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Questrom hosts conversation on imposter syndrome among students

Imposter syndrome can be defined as a slew of emotions that force someone to feel inadequate or like a fraud, despite success in their career or education.

In a Wednesday webinar hosted by the Questrom Center for Diversity, Equity and Inclusion, attendees discussed feelings of imposter syndrome in the business world. COURTESY OF QUESTROM CENTER FOR DIVERSITY, EQUITY, & INCLUSION

Overcoming this can be difficult for many, especially college students who may feel as if they do not belong. On Wednesday, Boston University’s Questrom Center for Diversity, Equity, and Inclusion sought to navigate this issue in a webinar entitled “Imposter Syndrome and Personal Identity in Business.”

The event hosted guest speaker Christopher Staten, a client partner at International Business Machines who was previously the Boston chair of IBM’s Diversity and Inclusion Business Resource Group.

Staten opened his speech by saying he himself often confronts imposter syndrome — he is the first in his family to go to graduate school, make a living wage and enter corporate America, all of which trigger these feelings of inadequacy.

“I think I’m the expert in this subject,” Staten said, “because I experience it every single day.”

After introductions, Staten split participants into breakout rooms to discuss imposter syndrome and any personal experiences people wanted to share on their own feelings of self-doubt relating to their accomplishments.

For Caryne Nicholas, a senior in the College of Arts and Sciences, her fears of failing as a college student prompted her to attend the event. She said in an interview the ability to speak with other attendees in the breakout sessions offered insight into the prevalence of this issue.

“It helped seeing how many people were at the event, because oftentimes, you think that you’re the only one struggling with this,” Nicholas said. “It was cool to hear people’s input about their own experiences.”

Another attendee was Amy Bocos, a junior in the Questrom School of Business. Bocos also said in an interview the breakout rooms helped her see she was not alone in suffering with imposter syndrome.

“When we all got into our breakout rooms and just started talking about moments in which we felt it,” Bocos said, “it made me realize that there’s a bunch of different ways that someone can feel this certain type of way.”

Later in the webinar, Staten introduced the issue of racial minorities experiencing more imposter syndrome due to diversity issues in the workplace. Currently, every other Fortune 500 board includes a Black woman, he said, meaning half do not.

“So how do you feel if you’re the Black woman that is on the board of McDonald’s or on the board of whatever, and you’re the only Black woman?” Staten said. “Would you feel more like an imposter or more like ‘I belong here?’”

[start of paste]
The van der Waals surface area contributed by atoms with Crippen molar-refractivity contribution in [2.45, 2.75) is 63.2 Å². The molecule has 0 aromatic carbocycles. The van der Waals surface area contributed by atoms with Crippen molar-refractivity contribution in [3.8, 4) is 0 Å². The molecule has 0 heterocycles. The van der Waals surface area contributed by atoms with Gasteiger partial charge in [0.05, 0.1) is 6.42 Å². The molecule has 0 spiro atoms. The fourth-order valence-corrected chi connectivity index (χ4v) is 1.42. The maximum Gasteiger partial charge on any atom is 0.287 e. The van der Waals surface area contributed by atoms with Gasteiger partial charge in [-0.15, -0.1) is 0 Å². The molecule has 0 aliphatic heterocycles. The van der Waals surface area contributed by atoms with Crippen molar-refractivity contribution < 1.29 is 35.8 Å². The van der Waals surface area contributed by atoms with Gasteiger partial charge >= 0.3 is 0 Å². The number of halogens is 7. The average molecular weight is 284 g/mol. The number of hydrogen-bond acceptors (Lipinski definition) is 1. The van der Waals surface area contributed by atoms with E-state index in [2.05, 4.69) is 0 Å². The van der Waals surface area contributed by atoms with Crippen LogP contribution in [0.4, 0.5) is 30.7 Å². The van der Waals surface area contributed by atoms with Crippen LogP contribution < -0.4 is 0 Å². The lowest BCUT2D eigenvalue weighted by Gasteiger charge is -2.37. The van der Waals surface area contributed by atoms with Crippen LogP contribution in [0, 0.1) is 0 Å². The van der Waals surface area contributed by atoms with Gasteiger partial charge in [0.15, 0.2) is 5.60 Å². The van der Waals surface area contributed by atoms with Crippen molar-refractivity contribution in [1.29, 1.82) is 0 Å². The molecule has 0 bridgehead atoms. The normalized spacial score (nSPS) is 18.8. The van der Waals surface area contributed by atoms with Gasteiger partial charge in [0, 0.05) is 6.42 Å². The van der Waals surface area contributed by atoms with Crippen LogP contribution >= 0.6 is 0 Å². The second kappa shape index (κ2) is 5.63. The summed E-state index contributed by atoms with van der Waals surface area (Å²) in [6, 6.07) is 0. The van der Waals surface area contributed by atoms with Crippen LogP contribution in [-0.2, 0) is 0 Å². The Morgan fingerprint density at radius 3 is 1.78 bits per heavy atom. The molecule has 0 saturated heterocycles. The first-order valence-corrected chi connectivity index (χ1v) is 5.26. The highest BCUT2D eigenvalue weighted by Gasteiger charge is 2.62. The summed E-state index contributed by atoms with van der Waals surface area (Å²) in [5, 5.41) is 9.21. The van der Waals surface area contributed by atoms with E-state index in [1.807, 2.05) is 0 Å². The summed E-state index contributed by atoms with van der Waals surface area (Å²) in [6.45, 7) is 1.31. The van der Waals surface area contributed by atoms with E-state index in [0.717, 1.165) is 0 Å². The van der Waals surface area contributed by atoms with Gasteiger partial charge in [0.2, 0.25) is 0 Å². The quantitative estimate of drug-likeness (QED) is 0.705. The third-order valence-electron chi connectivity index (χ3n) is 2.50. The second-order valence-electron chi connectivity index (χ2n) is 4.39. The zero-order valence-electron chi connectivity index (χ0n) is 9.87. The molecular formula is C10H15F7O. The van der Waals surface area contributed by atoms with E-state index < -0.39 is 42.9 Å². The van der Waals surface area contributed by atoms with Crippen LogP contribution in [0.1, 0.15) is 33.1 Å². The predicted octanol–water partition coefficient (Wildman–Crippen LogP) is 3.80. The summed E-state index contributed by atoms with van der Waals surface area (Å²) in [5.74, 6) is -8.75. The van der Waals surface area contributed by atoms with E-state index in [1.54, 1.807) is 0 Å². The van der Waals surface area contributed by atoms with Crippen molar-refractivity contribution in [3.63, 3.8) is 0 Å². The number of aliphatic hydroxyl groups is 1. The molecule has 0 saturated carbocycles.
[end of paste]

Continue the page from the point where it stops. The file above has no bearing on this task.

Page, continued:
Nicholas said as a minority herself, she relates to this struggle of dealing with imposter syndrome at a majority-white school. She said it was helpful to realize that other minorities at BU also face similar concerns.

“It’s really difficult to find people who have the same struggles,” Nicholas said. “So it’s really nice to see the people that you would usually think are doing well and having no problems were there.”

Nicholas said one way BU could help students who are facing these frustrations is setting up a system to pair them with mentors they could relate to.

After these main discussions, Staten moved from imposter syndrome to the topic of personal identity, which he referred to as “where it all starts.” He said a tactic people could use to start to cope with imposter syndrome is to separate one’s identity from their career.

Staten described an academic scenario in which a person who normally receives high grades in school ties their self worth to their good performance, thus relying on high grades to define their worth. This is the type of issue Staten wants people to avoid, as this mindset can lead to affiliating bad performance with low self-worth.

“When you tie your self-worth to a bad performance or you doing a bad job at your profession in that one time, or you’re just failing once,” Staten said, “you tie that to you as a bad person. I can attest to this.”

The best way for someone to overcome imposter syndrome, Staten said, is to be honest with themself on their personal work ethic.

“If you’re really putting in the work,” Staten said, “you’ll realize that some of those rewards are not just because you’re a woman, not because you’re Latinx, not because you’re Black, but because you actually put in the work.”

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